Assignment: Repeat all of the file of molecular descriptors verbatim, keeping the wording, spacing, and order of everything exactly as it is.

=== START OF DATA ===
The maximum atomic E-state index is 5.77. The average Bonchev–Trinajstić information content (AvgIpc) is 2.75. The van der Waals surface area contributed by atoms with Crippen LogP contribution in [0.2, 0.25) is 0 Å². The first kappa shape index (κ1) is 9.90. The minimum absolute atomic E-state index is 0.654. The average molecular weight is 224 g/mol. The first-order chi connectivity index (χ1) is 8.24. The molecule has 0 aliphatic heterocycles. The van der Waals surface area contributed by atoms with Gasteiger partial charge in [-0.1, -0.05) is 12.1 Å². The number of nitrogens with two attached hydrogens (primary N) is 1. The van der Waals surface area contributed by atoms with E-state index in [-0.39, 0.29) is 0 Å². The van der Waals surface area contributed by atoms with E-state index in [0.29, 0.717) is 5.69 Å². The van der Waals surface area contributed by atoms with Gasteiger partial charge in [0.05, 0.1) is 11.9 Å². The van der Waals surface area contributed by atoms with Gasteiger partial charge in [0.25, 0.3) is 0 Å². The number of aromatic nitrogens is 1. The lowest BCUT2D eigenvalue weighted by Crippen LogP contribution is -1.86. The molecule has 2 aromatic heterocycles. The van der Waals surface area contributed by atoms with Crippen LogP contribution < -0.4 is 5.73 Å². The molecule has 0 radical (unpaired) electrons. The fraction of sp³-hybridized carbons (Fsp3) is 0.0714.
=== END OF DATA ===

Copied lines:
The maximum atomic E-state index is 5.77. The average Bonchev–Trinajstić information content (AvgIpc) is 2.75. The van der Waals surface area contributed by atoms with Crippen LogP contribution in [0.2, 0.25) is 0 Å². The first kappa shape index (κ1) is 9.90. The minimum absolute atomic E-state index is 0.654. The average molecular weight is 224 g/mol. The first-order chi connectivity index (χ1) is 8.24. The molecule has 0 aliphatic heterocycles. The van der Waals surface area contributed by atoms with Gasteiger partial charge in [-0.1, -0.05) is 12.1 Å². The number of nitrogens with two attached hydrogens (primary N) is 1. The van der Waals surface area contributed by atoms with E-state index in [-0.39, 0.29) is 0 Å². The van der Waals surface area contributed by atoms with E-state index in [0.29, 0.717) is 5.69 Å². The van der Waals surface area contributed by atoms with Gasteiger partial charge in [0.05, 0.1) is 11.9 Å². The van der Waals surface area contributed by atoms with Gasteiger partial charge in [0.25, 0.3) is 0 Å². The number of aromatic nitrogens is 1. The lowest BCUT2D eigenvalue weighted by Crippen LogP contribution is -1.86. The molecule has 2 aromatic heterocycles. The van der Waals surface area contributed by atoms with Crippen LogP contribution < -0.4 is 5.73 Å². The molecule has 0 radical (unpaired) electrons. The fraction of sp³-hybridized carbons (Fsp3) is 0.0714.